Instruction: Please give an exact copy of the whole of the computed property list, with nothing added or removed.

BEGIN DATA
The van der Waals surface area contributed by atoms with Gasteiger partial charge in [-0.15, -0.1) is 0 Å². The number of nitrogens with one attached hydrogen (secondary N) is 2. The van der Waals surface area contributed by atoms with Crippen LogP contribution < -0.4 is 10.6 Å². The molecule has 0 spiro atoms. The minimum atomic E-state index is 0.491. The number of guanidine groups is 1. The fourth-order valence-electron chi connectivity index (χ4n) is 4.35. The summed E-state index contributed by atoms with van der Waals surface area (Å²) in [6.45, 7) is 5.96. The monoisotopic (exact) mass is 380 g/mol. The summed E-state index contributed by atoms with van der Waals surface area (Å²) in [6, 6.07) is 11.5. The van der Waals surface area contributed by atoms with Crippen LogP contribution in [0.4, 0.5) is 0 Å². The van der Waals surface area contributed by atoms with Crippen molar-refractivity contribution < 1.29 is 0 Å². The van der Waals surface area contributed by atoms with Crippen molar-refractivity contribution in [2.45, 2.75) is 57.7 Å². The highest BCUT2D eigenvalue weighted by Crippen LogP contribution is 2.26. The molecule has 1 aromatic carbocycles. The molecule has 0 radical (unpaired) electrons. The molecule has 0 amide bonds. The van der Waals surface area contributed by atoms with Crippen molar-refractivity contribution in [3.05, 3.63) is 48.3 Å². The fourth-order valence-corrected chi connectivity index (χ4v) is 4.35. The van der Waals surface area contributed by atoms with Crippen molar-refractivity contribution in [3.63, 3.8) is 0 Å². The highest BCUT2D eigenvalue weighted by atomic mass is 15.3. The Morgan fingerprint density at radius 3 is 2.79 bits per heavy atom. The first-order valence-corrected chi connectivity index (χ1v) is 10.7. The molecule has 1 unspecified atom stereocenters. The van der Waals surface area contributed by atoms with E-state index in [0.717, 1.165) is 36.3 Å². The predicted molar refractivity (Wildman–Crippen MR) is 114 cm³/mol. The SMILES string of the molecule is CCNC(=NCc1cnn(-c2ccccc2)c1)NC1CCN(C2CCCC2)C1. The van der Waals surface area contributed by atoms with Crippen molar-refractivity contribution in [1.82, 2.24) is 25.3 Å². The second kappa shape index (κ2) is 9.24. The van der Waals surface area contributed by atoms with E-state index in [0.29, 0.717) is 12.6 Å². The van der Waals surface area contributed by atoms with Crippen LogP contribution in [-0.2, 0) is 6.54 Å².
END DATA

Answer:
The van der Waals surface area contributed by atoms with Gasteiger partial charge in [-0.15, -0.1) is 0 Å². The number of nitrogens with one attached hydrogen (secondary N) is 2. The van der Waals surface area contributed by atoms with Crippen LogP contribution < -0.4 is 10.6 Å². The molecule has 0 spiro atoms. The minimum atomic E-state index is 0.491. The number of guanidine groups is 1. The fourth-order valence-electron chi connectivity index (χ4n) is 4.35. The summed E-state index contributed by atoms with van der Waals surface area (Å²) in [6.45, 7) is 5.96. The monoisotopic (exact) mass is 380 g/mol. The summed E-state index contributed by atoms with van der Waals surface area (Å²) in [6, 6.07) is 11.5. The van der Waals surface area contributed by atoms with Crippen LogP contribution in [0.4, 0.5) is 0 Å². The van der Waals surface area contributed by atoms with Crippen molar-refractivity contribution < 1.29 is 0 Å². The van der Waals surface area contributed by atoms with Crippen molar-refractivity contribution in [2.45, 2.75) is 57.7 Å². The highest BCUT2D eigenvalue weighted by Crippen LogP contribution is 2.26. The molecule has 1 aromatic carbocycles. The molecule has 0 radical (unpaired) electrons. The molecule has 0 amide bonds. The van der Waals surface area contributed by atoms with Crippen molar-refractivity contribution in [3.05, 3.63) is 48.3 Å². The fourth-order valence-corrected chi connectivity index (χ4v) is 4.35. The van der Waals surface area contributed by atoms with Crippen molar-refractivity contribution in [3.63, 3.8) is 0 Å². The highest BCUT2D eigenvalue weighted by atomic mass is 15.3. The Morgan fingerprint density at radius 3 is 2.79 bits per heavy atom. The first-order valence-corrected chi connectivity index (χ1v) is 10.7. The molecule has 1 unspecified atom stereocenters. The van der Waals surface area contributed by atoms with E-state index in [0.717, 1.165) is 36.3 Å². The predicted molar refractivity (Wildman–Crippen MR) is 114 cm³/mol. The SMILES string of the molecule is CCNC(=NCc1cnn(-c2ccccc2)c1)NC1CCN(C2CCCC2)C1. The van der Waals surface area contributed by atoms with Crippen molar-refractivity contribution in [1.82, 2.24) is 25.3 Å². The second kappa shape index (κ2) is 9.24. The van der Waals surface area contributed by atoms with E-state index in [0.29, 0.717) is 12.6 Å². The van der Waals surface area contributed by atoms with Crippen LogP contribution in [-0.2, 0) is 6.54 Å².